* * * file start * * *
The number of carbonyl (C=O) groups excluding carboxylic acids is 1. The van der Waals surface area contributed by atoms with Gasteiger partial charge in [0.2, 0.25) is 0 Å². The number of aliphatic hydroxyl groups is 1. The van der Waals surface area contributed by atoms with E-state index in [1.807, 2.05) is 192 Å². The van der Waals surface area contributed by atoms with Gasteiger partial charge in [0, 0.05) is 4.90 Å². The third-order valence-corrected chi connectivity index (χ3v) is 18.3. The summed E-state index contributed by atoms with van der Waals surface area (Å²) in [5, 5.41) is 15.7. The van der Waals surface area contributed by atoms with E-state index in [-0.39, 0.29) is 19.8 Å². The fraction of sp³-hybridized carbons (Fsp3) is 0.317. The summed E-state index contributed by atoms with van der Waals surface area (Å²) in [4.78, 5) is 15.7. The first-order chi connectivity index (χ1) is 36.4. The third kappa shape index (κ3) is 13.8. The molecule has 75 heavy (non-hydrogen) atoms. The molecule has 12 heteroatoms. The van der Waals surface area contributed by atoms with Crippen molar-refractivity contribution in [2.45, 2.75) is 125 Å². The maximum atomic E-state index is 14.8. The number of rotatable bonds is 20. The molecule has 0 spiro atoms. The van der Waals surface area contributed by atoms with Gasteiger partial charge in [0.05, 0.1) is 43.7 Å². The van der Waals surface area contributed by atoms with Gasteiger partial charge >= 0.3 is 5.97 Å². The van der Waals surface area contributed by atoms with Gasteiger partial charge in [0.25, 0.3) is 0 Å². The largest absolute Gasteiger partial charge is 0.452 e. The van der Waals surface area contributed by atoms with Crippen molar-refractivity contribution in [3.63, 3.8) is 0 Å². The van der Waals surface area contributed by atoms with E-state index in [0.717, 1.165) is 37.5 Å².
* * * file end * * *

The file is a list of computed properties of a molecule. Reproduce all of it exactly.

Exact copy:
The number of carbonyl (C=O) groups excluding carboxylic acids is 1. The van der Waals surface area contributed by atoms with Gasteiger partial charge in [0.2, 0.25) is 0 Å². The number of aliphatic hydroxyl groups is 1. The van der Waals surface area contributed by atoms with E-state index in [1.807, 2.05) is 192 Å². The van der Waals surface area contributed by atoms with Gasteiger partial charge in [0, 0.05) is 4.90 Å². The third-order valence-corrected chi connectivity index (χ3v) is 18.3. The summed E-state index contributed by atoms with van der Waals surface area (Å²) in [5, 5.41) is 15.7. The van der Waals surface area contributed by atoms with E-state index in [-0.39, 0.29) is 19.8 Å². The fraction of sp³-hybridized carbons (Fsp3) is 0.317. The summed E-state index contributed by atoms with van der Waals surface area (Å²) in [4.78, 5) is 15.7. The first-order chi connectivity index (χ1) is 36.4. The third kappa shape index (κ3) is 13.8. The molecule has 75 heavy (non-hydrogen) atoms. The molecule has 12 heteroatoms. The van der Waals surface area contributed by atoms with Crippen molar-refractivity contribution in [2.45, 2.75) is 125 Å². The maximum atomic E-state index is 14.8. The number of rotatable bonds is 20. The molecule has 0 spiro atoms. The van der Waals surface area contributed by atoms with Gasteiger partial charge in [0.05, 0.1) is 43.7 Å². The van der Waals surface area contributed by atoms with Gasteiger partial charge >= 0.3 is 5.97 Å². The van der Waals surface area contributed by atoms with Gasteiger partial charge in [0.25, 0.3) is 0 Å². The largest absolute Gasteiger partial charge is 0.452 e. The van der Waals surface area contributed by atoms with Crippen molar-refractivity contribution in [3.63, 3.8) is 0 Å². The van der Waals surface area contributed by atoms with E-state index in [0.717, 1.165) is 37.5 Å².